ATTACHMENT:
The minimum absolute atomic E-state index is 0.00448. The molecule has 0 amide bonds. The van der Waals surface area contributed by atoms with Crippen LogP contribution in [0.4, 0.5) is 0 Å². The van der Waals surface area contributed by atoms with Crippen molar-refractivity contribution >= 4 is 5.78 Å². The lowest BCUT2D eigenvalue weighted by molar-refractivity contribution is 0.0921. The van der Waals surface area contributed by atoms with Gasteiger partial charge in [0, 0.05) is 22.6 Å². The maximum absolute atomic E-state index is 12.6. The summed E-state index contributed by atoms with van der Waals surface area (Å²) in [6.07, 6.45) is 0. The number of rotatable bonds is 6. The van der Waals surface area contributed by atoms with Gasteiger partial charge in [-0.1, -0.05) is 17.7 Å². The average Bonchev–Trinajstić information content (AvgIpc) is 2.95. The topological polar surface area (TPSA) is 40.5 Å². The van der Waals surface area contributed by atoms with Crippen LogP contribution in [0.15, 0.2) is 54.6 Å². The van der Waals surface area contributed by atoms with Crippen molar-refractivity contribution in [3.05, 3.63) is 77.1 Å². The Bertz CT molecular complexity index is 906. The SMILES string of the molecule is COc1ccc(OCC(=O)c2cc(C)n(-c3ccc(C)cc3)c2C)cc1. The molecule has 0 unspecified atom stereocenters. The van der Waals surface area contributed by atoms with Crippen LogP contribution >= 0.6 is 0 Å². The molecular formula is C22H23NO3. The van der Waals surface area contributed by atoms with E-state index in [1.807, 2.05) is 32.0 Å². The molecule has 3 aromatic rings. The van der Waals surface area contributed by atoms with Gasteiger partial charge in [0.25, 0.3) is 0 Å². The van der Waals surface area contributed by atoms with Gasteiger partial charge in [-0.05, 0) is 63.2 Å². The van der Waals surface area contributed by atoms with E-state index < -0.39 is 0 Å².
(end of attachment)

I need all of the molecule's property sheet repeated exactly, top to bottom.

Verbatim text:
The minimum absolute atomic E-state index is 0.00448. The molecule has 0 amide bonds. The van der Waals surface area contributed by atoms with Crippen LogP contribution in [0.4, 0.5) is 0 Å². The van der Waals surface area contributed by atoms with Crippen molar-refractivity contribution >= 4 is 5.78 Å². The lowest BCUT2D eigenvalue weighted by molar-refractivity contribution is 0.0921. The van der Waals surface area contributed by atoms with Gasteiger partial charge in [0, 0.05) is 22.6 Å². The maximum absolute atomic E-state index is 12.6. The summed E-state index contributed by atoms with van der Waals surface area (Å²) in [6.07, 6.45) is 0. The number of rotatable bonds is 6. The van der Waals surface area contributed by atoms with Gasteiger partial charge in [-0.1, -0.05) is 17.7 Å². The average Bonchev–Trinajstić information content (AvgIpc) is 2.95. The topological polar surface area (TPSA) is 40.5 Å². The van der Waals surface area contributed by atoms with Crippen LogP contribution in [0.15, 0.2) is 54.6 Å². The van der Waals surface area contributed by atoms with Crippen molar-refractivity contribution in [3.05, 3.63) is 77.1 Å². The Bertz CT molecular complexity index is 906. The SMILES string of the molecule is COc1ccc(OCC(=O)c2cc(C)n(-c3ccc(C)cc3)c2C)cc1. The molecule has 0 unspecified atom stereocenters. The van der Waals surface area contributed by atoms with Crippen LogP contribution >= 0.6 is 0 Å². The molecular formula is C22H23NO3. The van der Waals surface area contributed by atoms with E-state index in [1.807, 2.05) is 32.0 Å². The molecule has 3 aromatic rings. The van der Waals surface area contributed by atoms with Gasteiger partial charge in [0.25, 0.3) is 0 Å². The van der Waals surface area contributed by atoms with Gasteiger partial charge in [-0.05, 0) is 63.2 Å². The van der Waals surface area contributed by atoms with E-state index < -0.39 is 0 Å².